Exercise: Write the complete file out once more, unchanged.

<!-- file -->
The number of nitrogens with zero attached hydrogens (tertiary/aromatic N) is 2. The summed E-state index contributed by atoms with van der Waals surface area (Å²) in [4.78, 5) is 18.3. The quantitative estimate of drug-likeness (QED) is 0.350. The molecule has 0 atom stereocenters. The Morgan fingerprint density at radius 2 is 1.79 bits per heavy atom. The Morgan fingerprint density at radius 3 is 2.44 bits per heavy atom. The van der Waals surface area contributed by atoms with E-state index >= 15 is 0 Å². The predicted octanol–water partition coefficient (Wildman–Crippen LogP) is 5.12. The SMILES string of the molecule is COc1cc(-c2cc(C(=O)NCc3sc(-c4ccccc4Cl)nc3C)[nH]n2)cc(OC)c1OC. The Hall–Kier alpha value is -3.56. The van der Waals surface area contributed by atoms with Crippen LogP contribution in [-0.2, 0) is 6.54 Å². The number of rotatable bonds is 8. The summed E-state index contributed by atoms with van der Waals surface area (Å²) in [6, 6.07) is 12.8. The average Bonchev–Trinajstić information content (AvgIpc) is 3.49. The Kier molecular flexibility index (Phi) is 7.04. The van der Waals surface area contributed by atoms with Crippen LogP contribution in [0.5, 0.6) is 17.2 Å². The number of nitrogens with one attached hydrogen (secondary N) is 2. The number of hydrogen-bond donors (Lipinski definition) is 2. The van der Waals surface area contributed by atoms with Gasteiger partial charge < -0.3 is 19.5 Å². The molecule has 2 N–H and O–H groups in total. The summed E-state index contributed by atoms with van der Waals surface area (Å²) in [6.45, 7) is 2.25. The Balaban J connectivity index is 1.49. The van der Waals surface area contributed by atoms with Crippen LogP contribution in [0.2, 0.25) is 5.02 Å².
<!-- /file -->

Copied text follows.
The number of nitrogens with zero attached hydrogens (tertiary/aromatic N) is 2. The summed E-state index contributed by atoms with van der Waals surface area (Å²) in [4.78, 5) is 18.3. The quantitative estimate of drug-likeness (QED) is 0.350. The molecule has 0 atom stereocenters. The Morgan fingerprint density at radius 2 is 1.79 bits per heavy atom. The Morgan fingerprint density at radius 3 is 2.44 bits per heavy atom. The van der Waals surface area contributed by atoms with E-state index >= 15 is 0 Å². The predicted octanol–water partition coefficient (Wildman–Crippen LogP) is 5.12. The SMILES string of the molecule is COc1cc(-c2cc(C(=O)NCc3sc(-c4ccccc4Cl)nc3C)[nH]n2)cc(OC)c1OC. The Hall–Kier alpha value is -3.56. The van der Waals surface area contributed by atoms with Crippen LogP contribution in [-0.2, 0) is 6.54 Å². The number of rotatable bonds is 8. The summed E-state index contributed by atoms with van der Waals surface area (Å²) in [6, 6.07) is 12.8. The average Bonchev–Trinajstić information content (AvgIpc) is 3.49. The Kier molecular flexibility index (Phi) is 7.04. The van der Waals surface area contributed by atoms with Crippen LogP contribution in [0.5, 0.6) is 17.2 Å². The number of nitrogens with one attached hydrogen (secondary N) is 2. The number of hydrogen-bond donors (Lipinski definition) is 2. The van der Waals surface area contributed by atoms with Gasteiger partial charge < -0.3 is 19.5 Å². The molecule has 2 N–H and O–H groups in total. The summed E-state index contributed by atoms with van der Waals surface area (Å²) in [6.45, 7) is 2.25. The Balaban J connectivity index is 1.49. The van der Waals surface area contributed by atoms with Crippen LogP contribution in [0.2, 0.25) is 5.02 Å².